Low-Level Methylmercury Exposure Causes Human T-Cells to Undergo Apoptosis: Evidence of Mitochondrial Dysfunction
Source: Environmental Research, Volume 77, Number 2, May 1998 , pp. 149-159(11)
Publisher: Academic Press
Abstract:There is growing evidence that heavy metals, in general, and mercurial compounds, in particular, are immunotoxic to the human immune system. The major focus of our study is to demonstrate that methylmercuric chloride (MeHgCl) kills human lymphocytes by inducing apoptosis. T-cells exposed to 0.6-5 muM MeHgCl for 24 h were analyzed by flow cytometry. Methylmercury-treated cells exhibited increased Hoechst 33258 fluorescence while maintaining their ability to exclude the vital stain 7-aminoactinomycin. Furthermore, T-cells exposed to methylmercury exhibited changes in light scatter patterns that included decreased forward light scatter and increased side light scatter. The light scatter and fluorescent changes were consistent with morphological alterations displayed by cells during apoptosis. Cell death was further evaluated by assessing annexin V binding to the plasma membrane. Methylmercury-treated cells exhibited increased annexin V binding indicative of phosphatidylserine translocation to the outer leaflet of the plasma membrane. Using the fluorescent probe DiOC6(3), we noted that methylmercury exposure resulted in a decrease in mitochondrial transmembrane potential (Psim). Since a low Psim is associated with altered mitochondrial function, we also determined if exposure to methylmercury potentiated reactive oxygen species (ROS) generation. We noted that treated cells generated ROS, as evidenced by oxidation of hydroethidine and the generation of the fluorescent product, ethidium. Finally, we evaluated the effect of methylmercury on T-cell GSH content utilizing the fluorescent probe monochlorobimane; in the presence of MeHgCl, there is a marked loss in reduced cell thiols. The results of the study indicate that a key event in the induction of T-cell apoptosis by mercuric compounds is depletion in the thiol reserve which predisposes cells to ROS damage and at the same time activates death signaling pathways. Copyright 1998 Academic Press.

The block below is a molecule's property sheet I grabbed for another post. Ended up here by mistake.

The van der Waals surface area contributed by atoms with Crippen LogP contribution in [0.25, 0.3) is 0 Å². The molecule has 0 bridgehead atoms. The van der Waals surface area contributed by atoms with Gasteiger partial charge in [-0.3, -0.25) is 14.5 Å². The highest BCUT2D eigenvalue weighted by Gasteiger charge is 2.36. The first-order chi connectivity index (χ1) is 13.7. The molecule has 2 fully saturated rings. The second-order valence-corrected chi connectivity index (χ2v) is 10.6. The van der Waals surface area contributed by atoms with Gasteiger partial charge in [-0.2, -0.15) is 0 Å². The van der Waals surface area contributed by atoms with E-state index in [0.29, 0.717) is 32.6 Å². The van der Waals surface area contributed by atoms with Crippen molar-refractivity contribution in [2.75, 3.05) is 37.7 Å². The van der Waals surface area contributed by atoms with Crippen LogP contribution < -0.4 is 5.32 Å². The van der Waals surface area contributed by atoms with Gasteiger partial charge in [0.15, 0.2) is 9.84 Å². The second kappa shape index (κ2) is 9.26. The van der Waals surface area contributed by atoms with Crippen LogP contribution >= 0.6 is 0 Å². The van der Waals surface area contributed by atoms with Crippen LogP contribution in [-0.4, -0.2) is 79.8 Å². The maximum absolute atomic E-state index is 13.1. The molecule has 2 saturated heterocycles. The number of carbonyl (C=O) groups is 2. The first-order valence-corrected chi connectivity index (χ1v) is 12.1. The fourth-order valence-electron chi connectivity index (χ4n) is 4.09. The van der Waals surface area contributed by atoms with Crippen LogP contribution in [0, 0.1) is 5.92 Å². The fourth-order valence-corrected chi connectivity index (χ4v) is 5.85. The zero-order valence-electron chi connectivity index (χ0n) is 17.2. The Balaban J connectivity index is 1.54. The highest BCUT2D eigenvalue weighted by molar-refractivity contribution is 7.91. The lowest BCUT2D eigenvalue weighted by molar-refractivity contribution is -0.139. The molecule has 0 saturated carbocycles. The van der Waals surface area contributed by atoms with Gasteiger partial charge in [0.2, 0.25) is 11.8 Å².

Document Type: Research Article
Affiliations: 1: Department of Pathology 2: Department of Pathology, Department of Biochemistry, University of Pennsylvania, School of Dental Medicine and the Institute for Environmental Studies, Philadelphia, Pennsylvania
Publication date: May 1, 1998